In the paper, we address two questions. First, we ask whether the recalibrations of the TLTRO interest rate to levels potentially below the remuneration of central bank reserves generated an increase in the supply of bank credit. Second, we investigate whether the policy affected the qualitative composition of this credit. To the best of our knowledge, this is the first paper that illustrates empirically the potential of a new form of monetary accommodation associated with dual interest rates.
Figure 1 Borrowing from the Eurosystem (€ bn)
Source: Altavilla et al. (2020b).
Note: Latest observation: December 2021.
We exploit the unexpected recalibration of the programme announced on 30 April 2020, which reduced the interest rate charged on borrowed funds to a minimum of 50 basis points below the DFR.
We measure exposure to the policy using high-frequency bank bond yield reactions, which are an effective proxy of the bank funding cost relief conveyed by the policy. Central to our analysis is transaction-level information from the euro area credit register (AnaCredit), which allows us not only to disentangle credit supply and demand but also to control for the riskiness underlying each credit contract. The pan-European coverage of AnaCredit allows for observing the workings of the policy intervention across disparate segments of the euro area banking system, mitigating the concern that our conclusions may be due to the specific circumstances of a single jurisdiction (Da Silva et al. 2021).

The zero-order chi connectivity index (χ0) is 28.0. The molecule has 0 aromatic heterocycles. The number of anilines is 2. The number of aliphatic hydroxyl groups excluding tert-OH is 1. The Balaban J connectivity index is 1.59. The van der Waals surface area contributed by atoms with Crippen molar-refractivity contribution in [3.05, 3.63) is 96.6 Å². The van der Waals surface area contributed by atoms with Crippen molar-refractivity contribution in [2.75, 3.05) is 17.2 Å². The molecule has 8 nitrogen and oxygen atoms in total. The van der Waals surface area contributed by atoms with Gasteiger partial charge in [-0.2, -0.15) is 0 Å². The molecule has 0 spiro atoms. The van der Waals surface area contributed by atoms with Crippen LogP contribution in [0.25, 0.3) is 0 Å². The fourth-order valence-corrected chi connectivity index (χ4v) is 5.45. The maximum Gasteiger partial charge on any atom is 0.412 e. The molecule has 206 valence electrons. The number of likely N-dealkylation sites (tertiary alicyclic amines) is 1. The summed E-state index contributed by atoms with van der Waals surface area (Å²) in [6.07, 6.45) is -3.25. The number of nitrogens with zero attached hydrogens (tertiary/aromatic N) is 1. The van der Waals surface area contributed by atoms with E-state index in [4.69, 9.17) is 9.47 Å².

The first empirical question relates to the effectiveness of central bank funding in stimulating bank credit. A large number of earlier works which pre-date the introduction of TLTROs analysed the impact of VLTROs and found that, while these operations have worked via the bank lending channel (e.g. Andrade et al. 2018, Darracq-Paries and De Santis 2015), they also increased investment into sovereign bonds (Acharya and Steffen 2015, Crosignani et al. 2020, Carpinelli and Crosignani 2021, Jasova et al. 2021). Recent work has highlighted the relevance of TLTROs and their targeting feature for sustaining the flow of credit to households and firms and for reducing fragmentation (e.g. Boeckx et al. 2020, Altavilla et al. 2020b, Benetton and Fantino 2021). We contribute to this literature by stressing the importance of the bank funding cost relief conveyed by these measures for bank intermediation, especially in the context of prolonged low interest rates. We find that the funding cost relief coming from this recalibration had a strong positive effect on bank credit provision during the COVID-19 crisis, helping to sustain economic activity. Exposure to the TLTRO shock is associated with a gradual increase in credit growth after the announcement and is robust to the inclusion of bank and firm characteristics (seeFigure 2). Our baseline model shows that a standard deviation in the exposure to the funding cost relief coming from TLTROs translated into an impact on loan growth of around half of the actual lending registered over the six months after the announcement of the policy measure.